Why Halliburton Company Seems to Have Limited Upside

The company looks expensive from an investor’s perspective, given the headwinds the oilfield services industry is facing in North America.

Jan 27, 2014 at 10:03AM

Following the release of its fourth-quarter and annual earnings last Tuesday, it was surprising to see Halliburton Company's (NYSE:HAL) share price fall. The market's response was puzzling to what had been a solid fourth quarter for the premier oilfield services company. This was unlike the positive responses that fellow peers Schlumberger Limited (NYSE:SLB) and Baker Hughes Incorporated (NYSE:BHI) had received following their earnings releases. In fact, it was actually tempting to brush aside the market's initial reaction as a minor aberration.

Something serious?
Unfortunately, that didn't turn out to be just a insignificant blip on the radar. The last five trading sessions saw Halliburton lose 4.6% of its market value. Now, that certainly looks puzzling to investors. Looking deeper into the company's operations, however, may provide a clue.

On the face of it, Halliburton beat Street expectations of $0.89 with an adjusted EPS of $0.93 for the fourth quarter. Revenue grew to $7.6 billion from $7.4 billion in the year-ago quarter. On an annual basis, the company generated $29.4 billion in 2013, a 3% increase from 2012.

Delving deeper, we notice two contrasting market conditions at play. While international operations seemed to be on overdrive, the sluggish North American market neutralized any advantage gained. Let's dive deeper.

International operations: Mostly good, but with a potential stumbling block
The Houston-based Halliburton reported record revenue growth from its Middle East/Asia and Europe/Africa/CIS regions. In fact, Eastern Hemisphere operations grew an industry leading 17% in 2013. Additionally, operating margins were also attractive, with adjusted operating income growing a solid 23% over 2012.

Elsewhere, however, it wasn't so attractive. The Latin American market was a disappointment given the expectation levels built into this region. The year turned out to be disappointing as deepwater drilling activity was scaled down by Petroleo Brasileiro Petrobras SA (NYSE:PBR). Furthermore, the Brazilian state-owned oil producer announced that 2014 could be even worse in terms of drilling activity. In turn, oilfield services companies have no choice but to scale down operations, since Petrobras is the dominant producer in this region. As a result, Latin American operating margin fell to 13.3% in 2013, from 16.2% in 2012. 

Last month, Halliburton did secure contracts  with Petrobras, beating Baker Hughes. But this could turn out to be a burden for the immediate future as less than expected work volumes could pull down operating margins for Halliburton. In other words, while Latin American capital spending moved north, expected returns from this region might not materialize any time soon. Nevertheless, the company remains optimistic regarding the longer term.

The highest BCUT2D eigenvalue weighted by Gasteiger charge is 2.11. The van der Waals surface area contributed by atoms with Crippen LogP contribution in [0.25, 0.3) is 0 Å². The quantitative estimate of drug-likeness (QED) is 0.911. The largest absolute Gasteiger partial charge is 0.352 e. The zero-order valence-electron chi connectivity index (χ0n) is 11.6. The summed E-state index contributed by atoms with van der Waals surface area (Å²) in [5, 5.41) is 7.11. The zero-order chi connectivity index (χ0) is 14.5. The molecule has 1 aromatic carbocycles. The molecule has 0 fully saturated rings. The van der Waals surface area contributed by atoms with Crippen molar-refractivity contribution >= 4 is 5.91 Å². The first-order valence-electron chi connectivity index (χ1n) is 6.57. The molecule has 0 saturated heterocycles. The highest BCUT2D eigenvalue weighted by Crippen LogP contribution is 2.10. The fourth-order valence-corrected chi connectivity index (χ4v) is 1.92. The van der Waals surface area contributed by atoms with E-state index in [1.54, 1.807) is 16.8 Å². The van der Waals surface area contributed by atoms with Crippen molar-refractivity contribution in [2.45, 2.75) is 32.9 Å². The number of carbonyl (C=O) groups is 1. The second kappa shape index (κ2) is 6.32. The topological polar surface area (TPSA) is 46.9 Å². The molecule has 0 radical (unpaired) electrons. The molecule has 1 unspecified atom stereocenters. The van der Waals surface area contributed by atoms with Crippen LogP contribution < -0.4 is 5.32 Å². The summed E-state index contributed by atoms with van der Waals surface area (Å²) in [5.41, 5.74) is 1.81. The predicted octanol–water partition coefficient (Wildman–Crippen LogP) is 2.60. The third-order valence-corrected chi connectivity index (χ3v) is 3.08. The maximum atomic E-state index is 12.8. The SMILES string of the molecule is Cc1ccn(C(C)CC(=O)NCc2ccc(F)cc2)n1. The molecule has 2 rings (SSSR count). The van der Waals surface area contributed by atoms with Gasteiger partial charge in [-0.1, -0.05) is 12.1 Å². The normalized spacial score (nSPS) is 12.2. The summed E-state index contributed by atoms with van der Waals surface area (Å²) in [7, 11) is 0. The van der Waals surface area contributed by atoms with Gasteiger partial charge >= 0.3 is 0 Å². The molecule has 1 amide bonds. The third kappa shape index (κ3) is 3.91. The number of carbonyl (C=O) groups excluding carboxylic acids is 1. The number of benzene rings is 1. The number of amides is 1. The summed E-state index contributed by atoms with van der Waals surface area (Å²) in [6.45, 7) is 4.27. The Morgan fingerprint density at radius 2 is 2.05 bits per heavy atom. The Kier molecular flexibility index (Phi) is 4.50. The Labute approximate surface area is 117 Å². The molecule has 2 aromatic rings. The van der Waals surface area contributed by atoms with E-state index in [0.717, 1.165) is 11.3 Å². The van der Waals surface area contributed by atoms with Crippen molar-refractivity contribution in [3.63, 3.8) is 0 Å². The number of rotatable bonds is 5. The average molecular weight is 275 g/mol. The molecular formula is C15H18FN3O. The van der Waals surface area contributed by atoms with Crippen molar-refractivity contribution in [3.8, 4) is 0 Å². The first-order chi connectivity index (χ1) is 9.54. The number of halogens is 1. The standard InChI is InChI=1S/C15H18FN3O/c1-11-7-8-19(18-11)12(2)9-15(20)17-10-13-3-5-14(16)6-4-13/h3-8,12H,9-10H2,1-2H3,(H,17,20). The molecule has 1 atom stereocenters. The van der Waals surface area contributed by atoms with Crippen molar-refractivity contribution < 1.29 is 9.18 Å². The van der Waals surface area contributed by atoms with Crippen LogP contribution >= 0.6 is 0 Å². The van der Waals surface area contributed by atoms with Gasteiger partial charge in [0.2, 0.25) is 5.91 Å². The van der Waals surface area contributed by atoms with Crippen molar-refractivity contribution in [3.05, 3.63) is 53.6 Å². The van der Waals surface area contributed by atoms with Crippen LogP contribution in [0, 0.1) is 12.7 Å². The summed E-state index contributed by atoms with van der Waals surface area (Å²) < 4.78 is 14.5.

North American operations: In the doldrums for the foreseeable future
Domestically, the market seems over-burdened with competition. Even management has admitted to that. North American revenue tanked 5% to $15.2 billion in 2012, while operating income fell almost 13% to $2.6 billion. Pricing pressures in the pressure pumping market still are a major issue.

Why this should concern investors is that North America generates more than half the company's revenue. Here's a break-up of revenue generated in 2013 by Halliburton and Schlumberger, respectively, by geographic region:

Hal Vs Slb

Source: Author's calculations, earnings press releases, and 8-K filings.

We notice that Halliburton has a comparatively higher exposure to the North American market than the more diversified Schlumberger. With competitive pricing holding tight reins over profit-making opportunities, the company is looking to cut costs in order to boost margins in this region. But this is only a limited measure. At the end of the day, growth has to take place, which, for the moment, looks pretty constrained.

In terms of margins, there is definitely room for growth as Schlumberger has demonstrated last year. Here's a comparison:

Source: Author's calculations, earnings press releases, and 8-K filings.

Foolish bottom line
Given the current scenario, the market's expectations that are built into Halliburton's stock could be a little too high. With a trailing price-to-earnings of 20.7, this is considerably higher than Schlumberger's 17.5. While Baker Hughes has a trailing P/E of 22, its North American and Latin American exposure is considerably lesser.

All in all, while Halliburton remains a solid company, its stock might be offering limited upside.

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Fool contributor Isac Simon has no position in any stocks mentioned. The Motley Fool recommends Halliburton and Petroleo Brasileiro. Try any of our Foolish newsletter services free for 30 days. We Fools may not all hold the same opinions, but we all believe that considering a diverse range of insights makes us better investors. The Motley Fool has a disclosure policy.

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